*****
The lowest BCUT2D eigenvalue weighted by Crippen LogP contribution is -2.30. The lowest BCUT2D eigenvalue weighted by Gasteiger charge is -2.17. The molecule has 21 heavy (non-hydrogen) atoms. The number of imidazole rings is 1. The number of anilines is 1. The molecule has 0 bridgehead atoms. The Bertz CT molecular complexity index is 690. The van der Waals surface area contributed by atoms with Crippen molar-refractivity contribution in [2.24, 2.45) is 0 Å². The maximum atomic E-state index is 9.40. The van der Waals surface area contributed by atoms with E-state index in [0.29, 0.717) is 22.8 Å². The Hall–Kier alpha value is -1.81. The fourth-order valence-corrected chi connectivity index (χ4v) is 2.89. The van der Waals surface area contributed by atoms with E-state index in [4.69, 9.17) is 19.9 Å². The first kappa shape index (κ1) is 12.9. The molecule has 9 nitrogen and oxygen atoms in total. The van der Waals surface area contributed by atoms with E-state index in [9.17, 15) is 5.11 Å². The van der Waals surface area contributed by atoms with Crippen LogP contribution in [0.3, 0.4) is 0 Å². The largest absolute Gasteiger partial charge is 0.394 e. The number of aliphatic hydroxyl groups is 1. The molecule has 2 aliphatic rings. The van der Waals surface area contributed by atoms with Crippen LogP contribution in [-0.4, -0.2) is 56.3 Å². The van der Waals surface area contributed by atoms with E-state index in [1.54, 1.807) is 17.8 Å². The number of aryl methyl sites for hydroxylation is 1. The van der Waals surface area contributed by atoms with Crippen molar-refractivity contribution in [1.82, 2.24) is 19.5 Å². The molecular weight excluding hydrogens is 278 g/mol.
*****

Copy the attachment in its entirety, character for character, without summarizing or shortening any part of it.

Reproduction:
The lowest BCUT2D eigenvalue weighted by Crippen LogP contribution is -2.30. The lowest BCUT2D eigenvalue weighted by Gasteiger charge is -2.17. The molecule has 21 heavy (non-hydrogen) atoms. The number of imidazole rings is 1. The number of anilines is 1. The molecule has 0 bridgehead atoms. The Bertz CT molecular complexity index is 690. The van der Waals surface area contributed by atoms with Crippen molar-refractivity contribution in [2.24, 2.45) is 0 Å². The maximum atomic E-state index is 9.40. The van der Waals surface area contributed by atoms with E-state index in [0.29, 0.717) is 22.8 Å². The Hall–Kier alpha value is -1.81. The fourth-order valence-corrected chi connectivity index (χ4v) is 2.89. The van der Waals surface area contributed by atoms with E-state index in [4.69, 9.17) is 19.9 Å². The first kappa shape index (κ1) is 12.9. The molecule has 9 nitrogen and oxygen atoms in total. The van der Waals surface area contributed by atoms with E-state index in [9.17, 15) is 5.11 Å². The van der Waals surface area contributed by atoms with Crippen LogP contribution in [0.3, 0.4) is 0 Å². The largest absolute Gasteiger partial charge is 0.394 e. The number of aliphatic hydroxyl groups is 1. The molecule has 2 aliphatic rings. The van der Waals surface area contributed by atoms with Crippen LogP contribution in [-0.4, -0.2) is 56.3 Å². The van der Waals surface area contributed by atoms with E-state index in [1.54, 1.807) is 17.8 Å². The number of aryl methyl sites for hydroxylation is 1. The van der Waals surface area contributed by atoms with Crippen molar-refractivity contribution in [1.82, 2.24) is 19.5 Å². The molecular weight excluding hydrogens is 278 g/mol.